reviews

  • Marnie Weber

    Rosamund Felsen Gallery

    ONE CAN DRAW, PAINT, SCULPT, or digitally illustrate what doesn't exist, but photo-based practices generally necessitate that someone or something be there to be photographed. To depict unreality—fantasies, fairy tales, religious stories, etc.—the photographic artist must resort to staging, manipulation, editing, or a combination of these. A photograph or film thus can unfold a fiction and simultaneously document the strange reality of acting, choreography, set work, cinematography, and all the other “real” activities that figure into generating a “reel” experience. In some cases, this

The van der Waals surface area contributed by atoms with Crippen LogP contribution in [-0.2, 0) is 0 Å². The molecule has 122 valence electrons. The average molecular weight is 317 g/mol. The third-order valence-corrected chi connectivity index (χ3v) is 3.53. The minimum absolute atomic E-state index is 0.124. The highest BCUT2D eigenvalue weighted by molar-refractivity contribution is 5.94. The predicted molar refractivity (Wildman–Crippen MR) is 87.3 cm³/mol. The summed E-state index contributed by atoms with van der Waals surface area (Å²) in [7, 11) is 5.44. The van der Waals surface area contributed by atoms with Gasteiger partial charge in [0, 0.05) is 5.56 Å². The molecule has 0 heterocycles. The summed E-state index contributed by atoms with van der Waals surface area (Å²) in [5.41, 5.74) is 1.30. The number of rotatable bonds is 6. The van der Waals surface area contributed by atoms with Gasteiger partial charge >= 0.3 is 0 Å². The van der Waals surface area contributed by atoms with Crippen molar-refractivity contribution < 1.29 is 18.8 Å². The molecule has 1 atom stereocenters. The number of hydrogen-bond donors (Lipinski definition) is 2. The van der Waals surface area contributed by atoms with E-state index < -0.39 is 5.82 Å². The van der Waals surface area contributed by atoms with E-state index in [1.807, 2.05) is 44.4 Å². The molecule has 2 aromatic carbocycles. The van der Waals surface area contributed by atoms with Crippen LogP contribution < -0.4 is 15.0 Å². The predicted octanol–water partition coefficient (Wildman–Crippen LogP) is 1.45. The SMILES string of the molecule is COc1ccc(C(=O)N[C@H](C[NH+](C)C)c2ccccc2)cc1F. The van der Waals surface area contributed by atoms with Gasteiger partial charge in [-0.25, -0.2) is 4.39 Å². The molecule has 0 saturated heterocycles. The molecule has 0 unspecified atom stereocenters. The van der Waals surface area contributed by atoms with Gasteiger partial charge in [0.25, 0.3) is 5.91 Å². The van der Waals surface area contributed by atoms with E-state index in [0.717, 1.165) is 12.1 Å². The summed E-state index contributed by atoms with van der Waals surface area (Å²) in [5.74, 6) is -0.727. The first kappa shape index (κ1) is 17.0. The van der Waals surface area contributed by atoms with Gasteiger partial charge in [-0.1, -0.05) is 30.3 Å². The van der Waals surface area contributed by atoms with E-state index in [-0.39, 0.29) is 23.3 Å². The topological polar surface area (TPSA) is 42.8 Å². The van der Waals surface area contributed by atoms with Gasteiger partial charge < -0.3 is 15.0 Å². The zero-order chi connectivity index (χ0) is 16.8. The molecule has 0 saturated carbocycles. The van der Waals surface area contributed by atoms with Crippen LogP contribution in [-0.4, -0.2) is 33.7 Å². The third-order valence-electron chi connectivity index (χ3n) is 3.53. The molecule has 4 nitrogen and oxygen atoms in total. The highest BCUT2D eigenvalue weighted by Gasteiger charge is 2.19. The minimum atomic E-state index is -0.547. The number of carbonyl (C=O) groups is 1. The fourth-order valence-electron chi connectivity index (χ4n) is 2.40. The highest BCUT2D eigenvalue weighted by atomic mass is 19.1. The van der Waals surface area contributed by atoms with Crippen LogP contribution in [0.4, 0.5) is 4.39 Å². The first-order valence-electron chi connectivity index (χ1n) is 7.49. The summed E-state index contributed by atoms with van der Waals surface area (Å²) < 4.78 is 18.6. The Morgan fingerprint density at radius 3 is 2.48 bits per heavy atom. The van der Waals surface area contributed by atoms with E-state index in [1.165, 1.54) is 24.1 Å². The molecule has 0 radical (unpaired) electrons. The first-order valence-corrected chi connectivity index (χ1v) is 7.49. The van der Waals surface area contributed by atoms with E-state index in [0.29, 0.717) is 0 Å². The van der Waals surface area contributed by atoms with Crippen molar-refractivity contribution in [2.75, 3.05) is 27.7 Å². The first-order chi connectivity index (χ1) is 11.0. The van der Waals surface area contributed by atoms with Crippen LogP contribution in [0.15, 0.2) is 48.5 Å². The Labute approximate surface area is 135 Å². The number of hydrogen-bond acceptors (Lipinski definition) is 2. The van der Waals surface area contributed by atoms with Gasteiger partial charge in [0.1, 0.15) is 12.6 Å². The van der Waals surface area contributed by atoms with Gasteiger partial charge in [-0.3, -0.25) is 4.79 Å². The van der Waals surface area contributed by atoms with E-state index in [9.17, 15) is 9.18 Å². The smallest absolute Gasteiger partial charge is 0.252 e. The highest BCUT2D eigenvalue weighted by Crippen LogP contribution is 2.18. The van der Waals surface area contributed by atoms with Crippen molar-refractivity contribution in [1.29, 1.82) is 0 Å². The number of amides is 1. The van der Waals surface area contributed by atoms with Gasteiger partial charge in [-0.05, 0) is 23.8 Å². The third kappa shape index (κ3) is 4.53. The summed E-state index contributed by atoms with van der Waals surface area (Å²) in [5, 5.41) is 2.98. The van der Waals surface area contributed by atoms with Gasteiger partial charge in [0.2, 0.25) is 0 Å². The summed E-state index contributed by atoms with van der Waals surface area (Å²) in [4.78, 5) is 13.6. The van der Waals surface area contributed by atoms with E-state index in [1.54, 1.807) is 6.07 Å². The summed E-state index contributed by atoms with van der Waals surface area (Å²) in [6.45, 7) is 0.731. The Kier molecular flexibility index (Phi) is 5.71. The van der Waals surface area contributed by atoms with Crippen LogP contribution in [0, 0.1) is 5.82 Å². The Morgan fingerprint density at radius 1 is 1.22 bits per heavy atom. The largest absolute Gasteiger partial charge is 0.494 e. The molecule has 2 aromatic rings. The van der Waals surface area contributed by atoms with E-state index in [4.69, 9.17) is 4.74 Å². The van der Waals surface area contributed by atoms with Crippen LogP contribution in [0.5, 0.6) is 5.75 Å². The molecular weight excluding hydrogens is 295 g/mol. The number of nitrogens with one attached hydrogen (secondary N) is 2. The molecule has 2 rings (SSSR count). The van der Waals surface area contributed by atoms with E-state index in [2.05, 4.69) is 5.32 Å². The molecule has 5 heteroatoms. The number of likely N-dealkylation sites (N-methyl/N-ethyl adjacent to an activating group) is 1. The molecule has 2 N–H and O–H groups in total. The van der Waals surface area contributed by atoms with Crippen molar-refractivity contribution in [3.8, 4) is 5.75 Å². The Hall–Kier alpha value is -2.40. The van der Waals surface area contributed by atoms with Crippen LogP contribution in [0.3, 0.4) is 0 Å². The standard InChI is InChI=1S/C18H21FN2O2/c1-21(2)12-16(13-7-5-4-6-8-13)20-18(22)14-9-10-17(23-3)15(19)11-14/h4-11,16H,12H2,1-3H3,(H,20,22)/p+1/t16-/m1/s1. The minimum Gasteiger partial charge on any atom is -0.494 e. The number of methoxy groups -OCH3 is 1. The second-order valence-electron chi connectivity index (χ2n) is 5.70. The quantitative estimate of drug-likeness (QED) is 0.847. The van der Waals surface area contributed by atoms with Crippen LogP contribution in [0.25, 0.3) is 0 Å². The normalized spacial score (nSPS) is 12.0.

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  • Gabriel Orozco

    The Museum of Contemporary Art (MOCA)

    ON THE OCCASION OF HIS FIRST MAJOR SURVEY EXHIBITION, at LA MOCA, Gabriel Orozco told Benjamin Buchloh in a public dialogue that, as an artist, he works “in reality.” Identifying reality as his medium—as opposed to conventional practices such as sculpture and photography, both of which Orozco also deploys—is provocative. First, from an art-historical perspective, the equation between art and reality conjures up the tradition of the readymade initiated by Marcel Duchamp and transformed by postwar artists such as Robert Rauschenberg, who in 1959 famously declared: “Painting relates to

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